Will Miramax's 'Chicago' roadmap be studied?

“Give ‘em the old razzle-dazzle,” goes the song from “Chicago,” and it’s a fitting mantra for the way Miramax marketed the movie musical to the tune of $170 million, the highest-grossing movie in the mini-studio’s history.

One key element to the film’s success was its 2002 Golden Globe wins, including best picture (musical/comedy), a strategic positioning for promoting the film’s visibility.

“I think the Golden Globes really helped,” says Miramax exec VP of publicity Cynthia Swartz. “Clearly they helped the film’s box office, and winning any award increases a film’s profile in the Oscar race.”

In retrospect, it seems like a no-brainer that a sexy spectacle about girls, guns, gin and all that jazz would wow critics and audiences alike. But the film — based on the cult 1975 Bob Fosse legit tuner — was deemed too cynical in its day and, despite a successful Broadway concert revival that’s still playing, there were no assurances that a period movie musical, populated with irredeemable characters, would strike it big.

” ‘Moulin Rouge’ blazed trails for us,” says Rick Sands, chief operating officer of Miramax. “But they had Baz Lurhmann, they had more modern songs. We had a period musical. We rose to the occasion with very careful marketing and a very specific release pattern.”

Initially, based on marketing research, the audience for “Chicago” was fairly limited to females over 25. And, says Sands, it took a concerted effort to get a wider, younger audience base; that effort included exploiting the film’s diverse marketing elements.

“We had to put over that it was a cool movie,” he says. “We very carefully chose the release strategy, the theaters we wanted to show it in, the expansion of the market, the campaign to be as true to the movie, but making it cool. So it ended up playing to everyone.”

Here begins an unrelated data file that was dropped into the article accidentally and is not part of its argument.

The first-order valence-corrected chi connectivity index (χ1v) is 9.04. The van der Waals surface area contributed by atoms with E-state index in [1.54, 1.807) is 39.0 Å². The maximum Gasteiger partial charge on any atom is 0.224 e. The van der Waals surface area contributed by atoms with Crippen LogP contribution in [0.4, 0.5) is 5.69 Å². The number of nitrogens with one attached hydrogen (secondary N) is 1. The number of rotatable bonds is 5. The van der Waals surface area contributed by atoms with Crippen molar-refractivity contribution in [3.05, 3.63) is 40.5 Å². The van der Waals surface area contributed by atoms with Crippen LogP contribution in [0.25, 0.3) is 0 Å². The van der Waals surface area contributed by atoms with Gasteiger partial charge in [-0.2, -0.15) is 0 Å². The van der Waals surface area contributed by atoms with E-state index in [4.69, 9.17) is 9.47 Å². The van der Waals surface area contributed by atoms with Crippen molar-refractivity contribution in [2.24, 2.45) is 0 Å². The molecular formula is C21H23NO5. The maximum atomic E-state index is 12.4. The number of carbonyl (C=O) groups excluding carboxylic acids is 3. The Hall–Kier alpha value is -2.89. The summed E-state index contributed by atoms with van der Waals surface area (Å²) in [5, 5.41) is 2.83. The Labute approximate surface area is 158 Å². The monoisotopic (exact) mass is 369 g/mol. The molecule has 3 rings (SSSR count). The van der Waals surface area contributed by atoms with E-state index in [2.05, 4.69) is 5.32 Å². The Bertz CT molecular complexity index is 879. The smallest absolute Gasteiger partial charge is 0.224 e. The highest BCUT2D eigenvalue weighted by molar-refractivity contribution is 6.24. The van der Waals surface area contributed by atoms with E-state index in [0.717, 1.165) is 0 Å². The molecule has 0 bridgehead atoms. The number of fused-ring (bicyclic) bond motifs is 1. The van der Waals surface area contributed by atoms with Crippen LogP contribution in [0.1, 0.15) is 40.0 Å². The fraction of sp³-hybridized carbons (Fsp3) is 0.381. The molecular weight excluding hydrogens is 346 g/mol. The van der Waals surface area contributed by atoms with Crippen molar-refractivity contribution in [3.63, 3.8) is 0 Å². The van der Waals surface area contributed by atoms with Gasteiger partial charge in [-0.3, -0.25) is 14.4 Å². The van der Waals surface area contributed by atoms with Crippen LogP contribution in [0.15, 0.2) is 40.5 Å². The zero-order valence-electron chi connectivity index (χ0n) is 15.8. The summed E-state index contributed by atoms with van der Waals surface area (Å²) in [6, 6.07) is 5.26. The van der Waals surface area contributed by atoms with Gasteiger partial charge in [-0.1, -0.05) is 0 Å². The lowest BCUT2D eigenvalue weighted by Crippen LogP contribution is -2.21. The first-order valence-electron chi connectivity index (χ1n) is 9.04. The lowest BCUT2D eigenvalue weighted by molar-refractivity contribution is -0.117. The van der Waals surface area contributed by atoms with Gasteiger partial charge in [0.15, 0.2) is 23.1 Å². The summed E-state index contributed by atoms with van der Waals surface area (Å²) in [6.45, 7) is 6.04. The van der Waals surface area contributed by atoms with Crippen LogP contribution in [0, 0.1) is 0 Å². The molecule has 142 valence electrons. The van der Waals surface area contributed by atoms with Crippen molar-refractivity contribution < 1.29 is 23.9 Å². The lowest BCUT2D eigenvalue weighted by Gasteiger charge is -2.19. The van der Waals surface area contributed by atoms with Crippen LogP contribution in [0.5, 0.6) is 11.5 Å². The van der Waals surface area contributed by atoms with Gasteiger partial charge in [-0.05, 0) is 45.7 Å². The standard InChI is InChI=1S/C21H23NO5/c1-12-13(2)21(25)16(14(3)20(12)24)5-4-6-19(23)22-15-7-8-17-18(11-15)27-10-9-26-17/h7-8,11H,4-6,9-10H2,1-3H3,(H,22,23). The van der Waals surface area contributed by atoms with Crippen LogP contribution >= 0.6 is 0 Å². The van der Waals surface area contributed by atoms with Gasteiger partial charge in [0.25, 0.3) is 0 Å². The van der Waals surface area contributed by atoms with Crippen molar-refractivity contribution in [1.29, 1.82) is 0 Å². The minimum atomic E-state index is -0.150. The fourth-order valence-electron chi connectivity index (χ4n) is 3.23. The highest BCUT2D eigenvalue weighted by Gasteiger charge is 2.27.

“The first trailer they sent out really downplayed the singing and dancing and played up the sex, sin and attitude of the movie, and these great-looking stars,” recalls Susan Wloszczyna, a film reporter for USA Today, who wrote about the film’s meteoric rise in a series of articles. “The period flapper costumes looked more like lingerie from Victoria’s Secret. And they cast Queen Latifah, Mya and Taye Diggs, giving it some street cred.”

With eight nominations and three wins — for actor Richard Gere, supporting actress Catherine Zeta-Jones and picture (musical/comedy) — “Chicago” dominated the Golden Globes telecast.

Over the years, Miramax has been celebrated and criticized for the aggressive awards marketing campaigns. In the case of “Chicago,” the film’s storyline is as much about salesmanship as it is about sex and sizzle — making it a perfect fit for the studio.

“Miramax knows how to play the media and so did the people in the movie,” says Wloszczyna. ” I think the irony of that didn’t escape too many people.”

Over the years, Miramax has been celebrated and criticized for the aggressive awards marketing campaigns. In the case of “Chicago,” the film’s storyline is as much about salesmanship as it is about sex and sizzle — making it a perfect fit for the studio.

“Miramax knows how to play the media, and so did the people in the movie,” says Wloszczyna. “I think the irony of that didn’t escape too many people.”

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